Sales and Marketing: A Manufacturer’s Yin and Yang


sales and marketing in manufacturing

Marketing and Sales departments have long been segregated; both never fully understanding the other. The sales guys notoriously believe if you aren’t making us money, you’re costing us money. No matter the industry, the age-old question “can sales and marketing coexist” is still being debated to this day. Specifically, the manufacturing industry first addressed this back in 1977 in the Harvard Business Review. Manufacturing and other industrial companies are historically sales oriented pushing marketing strategies to the side. We are here to tell you, nobody puts baby in the corner.


We understand that in the manufacturing realm, referrals and relationships drive a lot of your sales. But, what if we told you aligning your sales strategy with a strong marketing strategy incorporated onto your website could drastically increase your quality leads? The more leads you have the more sales you close. It makes sense, right?

It is important to understand why you need to find the balance between marketing and sales and how you can achieve that balance.

Balancing the B2B and B2C Line

Your buyers are people, and people act as consumers. The lines between business-to-consumer (B2C) and business-to-business (B2B) markets are no longer easily defined.

Business-to-consumer (B2C) buying and shopping preferences are now influencing the business-to-business (B2B) marketplace. A significant change in the B2B market is the rise of e-commerce. An increasing number of website visits result in transactions, weakening the industry’s reliance on certain aspects of the traditional face-to-face sales approach. To keep up with the rise of e-commerce, manufacturers should look toward their website as a sales tool that can capture leads and deliver meaningful content to its visitors.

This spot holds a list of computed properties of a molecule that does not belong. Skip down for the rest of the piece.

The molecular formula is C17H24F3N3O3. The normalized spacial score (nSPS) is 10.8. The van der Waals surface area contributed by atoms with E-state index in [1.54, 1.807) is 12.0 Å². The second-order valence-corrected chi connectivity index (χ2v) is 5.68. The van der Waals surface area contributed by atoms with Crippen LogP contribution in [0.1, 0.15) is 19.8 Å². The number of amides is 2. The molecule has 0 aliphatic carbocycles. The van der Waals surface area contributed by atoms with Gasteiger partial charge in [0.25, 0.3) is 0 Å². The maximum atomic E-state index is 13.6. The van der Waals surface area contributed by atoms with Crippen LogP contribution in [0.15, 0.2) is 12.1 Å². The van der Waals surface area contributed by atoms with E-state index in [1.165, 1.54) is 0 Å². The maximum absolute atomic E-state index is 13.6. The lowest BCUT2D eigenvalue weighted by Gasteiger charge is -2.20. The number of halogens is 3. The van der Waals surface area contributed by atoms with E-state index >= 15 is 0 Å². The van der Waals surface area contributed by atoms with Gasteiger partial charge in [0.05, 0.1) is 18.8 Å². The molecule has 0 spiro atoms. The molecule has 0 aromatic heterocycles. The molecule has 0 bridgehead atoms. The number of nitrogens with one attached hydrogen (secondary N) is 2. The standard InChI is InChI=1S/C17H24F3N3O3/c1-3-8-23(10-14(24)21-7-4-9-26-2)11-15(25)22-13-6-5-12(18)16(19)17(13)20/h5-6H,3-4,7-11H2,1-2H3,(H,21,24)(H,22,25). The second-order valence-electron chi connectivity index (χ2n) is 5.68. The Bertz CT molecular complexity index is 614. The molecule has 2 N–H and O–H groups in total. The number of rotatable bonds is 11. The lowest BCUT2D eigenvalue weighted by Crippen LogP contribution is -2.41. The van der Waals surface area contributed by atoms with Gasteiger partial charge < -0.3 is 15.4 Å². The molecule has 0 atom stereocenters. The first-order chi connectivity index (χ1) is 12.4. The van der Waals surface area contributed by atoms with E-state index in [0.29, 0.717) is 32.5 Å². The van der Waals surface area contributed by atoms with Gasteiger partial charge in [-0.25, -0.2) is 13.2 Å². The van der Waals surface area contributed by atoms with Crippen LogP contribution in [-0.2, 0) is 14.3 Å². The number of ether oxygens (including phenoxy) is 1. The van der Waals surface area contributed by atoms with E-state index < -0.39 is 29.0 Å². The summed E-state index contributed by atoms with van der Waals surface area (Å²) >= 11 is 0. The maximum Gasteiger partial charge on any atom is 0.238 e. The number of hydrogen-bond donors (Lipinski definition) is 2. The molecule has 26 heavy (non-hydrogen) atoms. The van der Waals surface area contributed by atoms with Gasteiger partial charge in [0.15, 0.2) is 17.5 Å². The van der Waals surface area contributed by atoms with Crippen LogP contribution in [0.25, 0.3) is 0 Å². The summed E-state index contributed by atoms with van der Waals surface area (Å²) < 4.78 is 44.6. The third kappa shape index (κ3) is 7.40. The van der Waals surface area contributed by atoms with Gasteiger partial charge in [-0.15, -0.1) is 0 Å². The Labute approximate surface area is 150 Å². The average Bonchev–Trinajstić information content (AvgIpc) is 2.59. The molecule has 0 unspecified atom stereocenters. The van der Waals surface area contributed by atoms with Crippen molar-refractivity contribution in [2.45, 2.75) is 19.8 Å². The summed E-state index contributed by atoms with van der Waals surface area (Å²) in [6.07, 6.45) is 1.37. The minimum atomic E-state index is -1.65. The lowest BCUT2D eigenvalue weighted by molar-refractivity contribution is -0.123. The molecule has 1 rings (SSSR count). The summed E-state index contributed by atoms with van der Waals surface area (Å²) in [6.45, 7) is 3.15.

Your Website is Your Best Sales and Marketing Tool

Your website is the first point of contact for many customers. It should tell the story of your company, showing what you do and why you do it better than anyone else. It should have a clear navigation that guides customers through different pages and encourages them to reach out to you for more information.

Sales suffer when product communications are not aligned. As a result, manufacturers miss out on high margin digital selling opportunities. Your website is your single greatest sales tool; manage your website weekly if not daily to close more deals. – Marc Bowers, founder of St. Louis Makes

Your website is also your best sales tool, offering 24/7 information and resources to your customers. Ask yourself: is your website earning you any new business? If not, it might be time to redevelop a few pieces. Perhaps, it’s best to start from the ground up with a brand new one. Allow your website to act as a natural sales tool.  Show (don’t tell) your prospects how, where, and why to drink your koolaid (aka purchase your product).

Sales and Marketing Can Coexist

73% of purchasing decisions begin online, so brands have to stand out digitally. The most tried and true way to attract more quality leads is to have your website aid your sales representatives. The common thread between your sales and marketing team is that both have one goal: maximize the business and close more sales.

Are you ready to find the balance between your sales and marketing strategies? Call us today and let’s chat: 314-621-7600